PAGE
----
This is simple, straightforward, and elegantly done. It makes me wonder what other sorts of wonders exist in such a world.
If I ever had cause to send the players out on a scavenger hunt, I would include a shard of the sun and/or the moon and then make them work to discover this place. And, perhaps, by having them go to both places they might learn something by what each says about the other. (Not that they'd want them to stop their rivalry! That would be apocalyptic :P )Go to Comment
A lot of nice touches with this one:
Using the runes as a way of marking time shows the importance of the runes to the Dwarven mindset. Breaking the assumption that folk living underground would have the same way of measuring time that we do. Using the length of days as a way to illustrate the Dwarven culture.
Creative and thought-provoking.
While this does fit somewhat into the usual ideal of a Dwarf, it doesn't feel stereotypical to me. The stories told to keep good little Dwarves in line is a nice touch, especially since it has real life analogues. The tankard-axe is pure awesomeness. And even though this is more "real" Dwarf than some of your most recent subs, it still sticks its metaphorical tongue at Dwarven society; despite the stories and the failures of others, Stout has managed to cross the line and live the life he wants.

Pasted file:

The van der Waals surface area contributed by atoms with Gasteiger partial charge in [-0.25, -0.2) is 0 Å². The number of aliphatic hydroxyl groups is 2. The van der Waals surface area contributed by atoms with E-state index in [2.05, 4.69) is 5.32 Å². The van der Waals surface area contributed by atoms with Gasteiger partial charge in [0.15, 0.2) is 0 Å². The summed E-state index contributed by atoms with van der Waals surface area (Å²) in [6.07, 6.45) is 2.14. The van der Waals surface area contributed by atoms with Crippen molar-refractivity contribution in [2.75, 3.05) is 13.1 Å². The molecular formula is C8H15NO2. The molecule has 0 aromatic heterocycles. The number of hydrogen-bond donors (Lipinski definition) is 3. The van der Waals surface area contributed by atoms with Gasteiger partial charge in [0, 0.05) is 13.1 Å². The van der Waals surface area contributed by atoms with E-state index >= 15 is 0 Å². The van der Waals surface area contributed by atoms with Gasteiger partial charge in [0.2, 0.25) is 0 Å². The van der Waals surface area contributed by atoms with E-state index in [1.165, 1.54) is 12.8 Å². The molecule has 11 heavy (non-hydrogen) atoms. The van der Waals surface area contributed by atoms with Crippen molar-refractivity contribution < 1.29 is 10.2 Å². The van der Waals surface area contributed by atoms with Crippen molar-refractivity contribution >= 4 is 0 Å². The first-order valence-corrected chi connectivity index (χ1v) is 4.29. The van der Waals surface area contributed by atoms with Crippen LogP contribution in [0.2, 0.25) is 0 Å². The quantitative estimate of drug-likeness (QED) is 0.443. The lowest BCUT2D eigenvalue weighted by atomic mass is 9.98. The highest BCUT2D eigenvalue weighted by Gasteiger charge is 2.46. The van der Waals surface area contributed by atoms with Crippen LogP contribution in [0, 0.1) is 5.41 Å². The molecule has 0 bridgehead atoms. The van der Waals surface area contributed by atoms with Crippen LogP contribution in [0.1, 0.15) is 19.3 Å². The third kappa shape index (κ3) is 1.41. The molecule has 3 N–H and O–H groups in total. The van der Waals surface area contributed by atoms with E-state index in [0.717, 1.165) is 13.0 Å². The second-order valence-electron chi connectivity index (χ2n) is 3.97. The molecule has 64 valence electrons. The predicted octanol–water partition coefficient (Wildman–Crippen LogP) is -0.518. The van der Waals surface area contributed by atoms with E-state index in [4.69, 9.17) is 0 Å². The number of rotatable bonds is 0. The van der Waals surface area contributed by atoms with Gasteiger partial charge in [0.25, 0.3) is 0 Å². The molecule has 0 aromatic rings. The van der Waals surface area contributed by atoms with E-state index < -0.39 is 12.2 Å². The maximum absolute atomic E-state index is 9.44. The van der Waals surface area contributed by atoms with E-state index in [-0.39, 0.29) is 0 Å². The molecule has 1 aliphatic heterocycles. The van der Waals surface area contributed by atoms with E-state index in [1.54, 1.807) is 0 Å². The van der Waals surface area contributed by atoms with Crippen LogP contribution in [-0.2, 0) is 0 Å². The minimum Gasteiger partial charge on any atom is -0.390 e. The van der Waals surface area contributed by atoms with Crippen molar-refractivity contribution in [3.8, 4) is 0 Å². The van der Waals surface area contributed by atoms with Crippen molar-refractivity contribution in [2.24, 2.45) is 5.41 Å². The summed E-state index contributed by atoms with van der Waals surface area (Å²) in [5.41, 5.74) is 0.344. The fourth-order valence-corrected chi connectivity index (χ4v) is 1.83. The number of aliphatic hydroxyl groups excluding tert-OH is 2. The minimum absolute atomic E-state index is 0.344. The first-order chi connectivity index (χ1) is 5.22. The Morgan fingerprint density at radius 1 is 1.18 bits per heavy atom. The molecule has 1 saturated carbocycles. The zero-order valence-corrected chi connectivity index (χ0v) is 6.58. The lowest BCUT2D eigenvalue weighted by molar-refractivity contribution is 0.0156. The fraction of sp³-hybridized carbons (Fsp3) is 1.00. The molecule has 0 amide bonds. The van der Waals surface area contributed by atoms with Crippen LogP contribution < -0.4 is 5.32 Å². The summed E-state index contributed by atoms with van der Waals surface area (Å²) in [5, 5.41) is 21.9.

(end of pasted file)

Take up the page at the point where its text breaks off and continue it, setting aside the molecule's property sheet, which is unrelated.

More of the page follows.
Even before the end, I had a feeling this was a character you had played. The offhand references to past events had that nostalgic scent to me. Sounds like fun times.Go to Comment
I like that it's focused and pretty straightforward. A section rebutting alternative interpretations could have added a little depth to it, but it is fine as-is. Showing Dwarves through the lens of a scholar gives it a nice, readable tone.
I find myself wanting to know more about the author of the poem. Was it common for one of the lower caste to be able to read and write? Or to be able to write poetry? Was this an individual not representative of the Dwarva caste? Was this someone who felt trapped by their role in Dwarven society but wished for more? These are questions that the sub raises but can't answer because Matteus Carter doesn't know them. I like it when a sub gets me pondering like this.
How has this not been voted on yet?
I guessed at the origins, which, since it wasn't outright stated until the end, made me enjoy this a little more. Despite adapting from an outside source, this still feels like full-fledged Cosmic Era to me. Good work.Go to Comment